Friday, March 13, 2009

when artists are collectors...



drug store


i'm thinking that once in awhile i should draw some necessary attention towards new publications that might be of interest to those of us who to get lost in older ones. anyone interested in postcards, photography, or artist's collections should definitely check out the recent publication from the metropolitan museum in ny called "walker evans and the picture postcard" (if you are in NY you must go see the exhibition as well, which is up until may 25th!).

the catalog is a whopping 408 pages and features beautiful full color reproductions, mostly actual size, from evans' collection of mostly color litho type postcards - as well as all of the RPPC postcard photographs he made of his own work. the essay by jeff rosenheim, who is the foremost scholar of evans' work, is quite wonderful - speaking more about evans as a collector and treating his collection as something much more than source material. collecting, like artmaking, is a very complex activity, and the building of a real collection is no less passionate, convoluted, conceptual, meandering, than making art. rather than looking at a collection as evidence of specific artmaking decisons, the connections between one's work and a really obsessively built collection tend to be messy, complex and conversational. rosenheim definitely gets this.

the text focuses on evans both as a collector and a photographer, but only points to specific connections, or moments, when there is a clarity of back and forth. the good news is that it never suggests that one should view evans' entire photographic life through the things he collected, which allows both his work and his collection to maintain their own individuality. obviously, there are serious overriding senses of vision to both of evans' lives (or loves), which relate to both benjamin's idea about a collection being a self portrait, as well as arthur dove's statement that everything an artist makes is a self portrait. clearly evans' is completely immersed in both ventures, and both photography and his postcard collection point back towards evans' vision in different ways.

obviously, it is mostly the subject matter that tends to tie things together - the vernacular images and languages; but it is in the text of evans' own writings about postcards - and indeed all of his writings on the subject are included in the catalog! - that one gets a chance to see these postcards through the eyes of both a collector and a photographer (and at times, with the collector at the forefront of the discussion.)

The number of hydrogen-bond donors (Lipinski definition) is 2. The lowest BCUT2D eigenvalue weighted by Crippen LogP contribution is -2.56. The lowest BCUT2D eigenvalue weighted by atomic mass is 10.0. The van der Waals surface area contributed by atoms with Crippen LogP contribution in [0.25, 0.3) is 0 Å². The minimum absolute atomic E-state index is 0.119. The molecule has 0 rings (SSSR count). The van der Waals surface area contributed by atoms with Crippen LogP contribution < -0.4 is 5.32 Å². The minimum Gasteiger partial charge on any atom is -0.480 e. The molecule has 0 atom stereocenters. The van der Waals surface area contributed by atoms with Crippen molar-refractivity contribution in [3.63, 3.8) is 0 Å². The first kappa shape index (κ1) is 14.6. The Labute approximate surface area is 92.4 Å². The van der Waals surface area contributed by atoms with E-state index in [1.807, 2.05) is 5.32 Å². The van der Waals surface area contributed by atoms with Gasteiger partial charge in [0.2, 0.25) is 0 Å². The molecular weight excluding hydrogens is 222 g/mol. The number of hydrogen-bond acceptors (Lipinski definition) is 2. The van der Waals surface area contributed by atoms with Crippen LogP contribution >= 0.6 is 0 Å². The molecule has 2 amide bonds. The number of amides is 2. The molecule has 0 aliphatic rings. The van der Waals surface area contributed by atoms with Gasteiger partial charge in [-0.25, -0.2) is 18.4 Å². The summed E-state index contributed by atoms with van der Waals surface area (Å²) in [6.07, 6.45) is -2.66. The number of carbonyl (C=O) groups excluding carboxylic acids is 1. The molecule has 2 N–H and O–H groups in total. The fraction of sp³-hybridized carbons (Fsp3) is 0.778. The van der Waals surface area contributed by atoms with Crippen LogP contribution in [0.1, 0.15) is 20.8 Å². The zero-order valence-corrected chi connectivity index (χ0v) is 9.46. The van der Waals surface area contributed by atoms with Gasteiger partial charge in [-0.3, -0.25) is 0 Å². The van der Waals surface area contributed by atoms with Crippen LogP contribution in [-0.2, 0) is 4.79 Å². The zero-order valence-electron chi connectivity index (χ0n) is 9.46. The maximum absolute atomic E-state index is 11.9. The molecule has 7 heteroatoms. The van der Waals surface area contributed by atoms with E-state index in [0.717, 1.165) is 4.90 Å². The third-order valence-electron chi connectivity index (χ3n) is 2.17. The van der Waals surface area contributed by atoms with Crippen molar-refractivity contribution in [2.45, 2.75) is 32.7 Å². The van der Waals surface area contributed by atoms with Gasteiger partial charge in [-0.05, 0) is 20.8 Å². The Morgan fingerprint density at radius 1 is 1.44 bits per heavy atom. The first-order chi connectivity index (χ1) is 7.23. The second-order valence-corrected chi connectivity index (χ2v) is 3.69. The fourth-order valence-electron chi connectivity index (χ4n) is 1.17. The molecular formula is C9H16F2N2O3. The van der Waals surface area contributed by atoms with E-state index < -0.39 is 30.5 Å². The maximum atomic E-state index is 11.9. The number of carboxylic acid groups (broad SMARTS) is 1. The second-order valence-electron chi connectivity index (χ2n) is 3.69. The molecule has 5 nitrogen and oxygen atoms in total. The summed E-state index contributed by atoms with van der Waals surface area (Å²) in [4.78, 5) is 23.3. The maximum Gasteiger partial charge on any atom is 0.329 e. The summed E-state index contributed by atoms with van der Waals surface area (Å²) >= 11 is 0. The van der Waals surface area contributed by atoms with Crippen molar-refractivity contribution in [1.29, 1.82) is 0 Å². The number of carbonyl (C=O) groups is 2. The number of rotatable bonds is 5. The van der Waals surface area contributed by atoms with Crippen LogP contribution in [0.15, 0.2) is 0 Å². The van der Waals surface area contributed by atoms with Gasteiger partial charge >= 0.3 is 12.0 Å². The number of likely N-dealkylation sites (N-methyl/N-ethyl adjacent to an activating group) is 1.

as you can see above, the book does show a few examples of locations evans had seen in a card and then photographed later, but it doesn't hammer this home as the thesis of the show, in fact far from it. the comparison of the images is certainly interesting, but the discussion surrounding the re-shoots takes on a much more compelling story once one reads the transcription of a talk evans' gave at yale in 1964 about his postcard collection. in the talk, evans shows a number of postcards where certain things were added later (people pasted in, clouds added to the sky, etc.). he also discusses the appearance of things that the photographer probably didn't want in the shot, such as a horse and buggy in the middle of the frame that the photographer wasn't able to move. in these incidents, evans sees the collected images made by someone else, through the critical eyes of a photographer, and so one begins to think that when evans did make a photograph of a previously viewed location from a postcard, it wasn't because he wanted to replicate it, as much as he wanted to kind of see how to frame it, and to empty it of artifice.

in the yale talk one also gets to see other sides of evans' view of these objects, speaking with humor as well as a very obsessive and deep collector's knowledge of their history.

along with images of many of evans' postcards, the book contains images of evans' category dividers (you can see envelope he used for "madness" above), which gives the reader the experience of moving through the book as if wandering through evans' collection, leaving the categories to read like chapters, and seeing the contents within evans' own contexts.

the biggest surprise was to discover a category evans called "messages", and to see images of cards evans collected not for the image as much as for the writing on the front and/or back. rosenheim's take on this is beautifully stated: "he (evans)also became extremely entranced by the cursory messages written on the cards, which he regarded as a kind of found poetry - allusive, egalitarian, and vernacular."

anyone who reads the blog regularly would understand why i found this aspect of evans' collection in sympathy with my own love of certain objects not for what they are, but for the life they have lived, and more specifically for the evidence of that life that now exists upon their surface - the written word as a kind of patina, as well as found poetry of course...

the book is available through the museum bookstore here, as well as i'm sure via various web outlets. it's a bit pricey but highly recommended.

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